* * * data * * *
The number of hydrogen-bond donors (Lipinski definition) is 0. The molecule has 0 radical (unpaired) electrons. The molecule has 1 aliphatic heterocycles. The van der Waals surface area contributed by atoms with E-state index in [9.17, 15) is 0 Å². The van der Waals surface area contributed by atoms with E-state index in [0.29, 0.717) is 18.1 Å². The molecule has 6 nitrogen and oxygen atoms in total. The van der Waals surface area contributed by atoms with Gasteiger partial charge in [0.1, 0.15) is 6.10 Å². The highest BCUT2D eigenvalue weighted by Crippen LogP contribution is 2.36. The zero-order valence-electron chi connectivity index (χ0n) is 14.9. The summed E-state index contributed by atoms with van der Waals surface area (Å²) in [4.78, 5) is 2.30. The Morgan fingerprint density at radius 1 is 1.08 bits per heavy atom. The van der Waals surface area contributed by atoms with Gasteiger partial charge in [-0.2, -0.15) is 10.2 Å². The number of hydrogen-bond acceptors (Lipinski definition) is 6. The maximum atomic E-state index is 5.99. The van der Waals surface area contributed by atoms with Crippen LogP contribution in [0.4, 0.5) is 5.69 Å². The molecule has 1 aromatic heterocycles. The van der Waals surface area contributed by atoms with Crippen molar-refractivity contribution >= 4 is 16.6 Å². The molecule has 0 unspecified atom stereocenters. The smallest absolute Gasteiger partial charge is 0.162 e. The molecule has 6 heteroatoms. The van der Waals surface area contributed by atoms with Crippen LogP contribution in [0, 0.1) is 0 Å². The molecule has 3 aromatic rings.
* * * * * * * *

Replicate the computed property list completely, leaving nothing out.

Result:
The number of hydrogen-bond donors (Lipinski definition) is 0. The molecule has 0 radical (unpaired) electrons. The molecule has 1 aliphatic heterocycles. The van der Waals surface area contributed by atoms with E-state index in [9.17, 15) is 0 Å². The van der Waals surface area contributed by atoms with E-state index in [0.29, 0.717) is 18.1 Å². The molecule has 6 nitrogen and oxygen atoms in total. The van der Waals surface area contributed by atoms with Gasteiger partial charge in [0.1, 0.15) is 6.10 Å². The highest BCUT2D eigenvalue weighted by Crippen LogP contribution is 2.36. The zero-order valence-electron chi connectivity index (χ0n) is 14.9. The summed E-state index contributed by atoms with van der Waals surface area (Å²) in [4.78, 5) is 2.30. The Morgan fingerprint density at radius 1 is 1.08 bits per heavy atom. The van der Waals surface area contributed by atoms with Gasteiger partial charge in [-0.2, -0.15) is 10.2 Å². The number of hydrogen-bond acceptors (Lipinski definition) is 6. The maximum atomic E-state index is 5.99. The van der Waals surface area contributed by atoms with Crippen LogP contribution in [0.4, 0.5) is 5.69 Å². The molecule has 1 aromatic heterocycles. The van der Waals surface area contributed by atoms with Crippen molar-refractivity contribution >= 4 is 16.6 Å². The molecule has 0 unspecified atom stereocenters. The smallest absolute Gasteiger partial charge is 0.162 e. The molecule has 6 heteroatoms. The van der Waals surface area contributed by atoms with Crippen LogP contribution in [0, 0.1) is 0 Å². The molecule has 3 aromatic rings.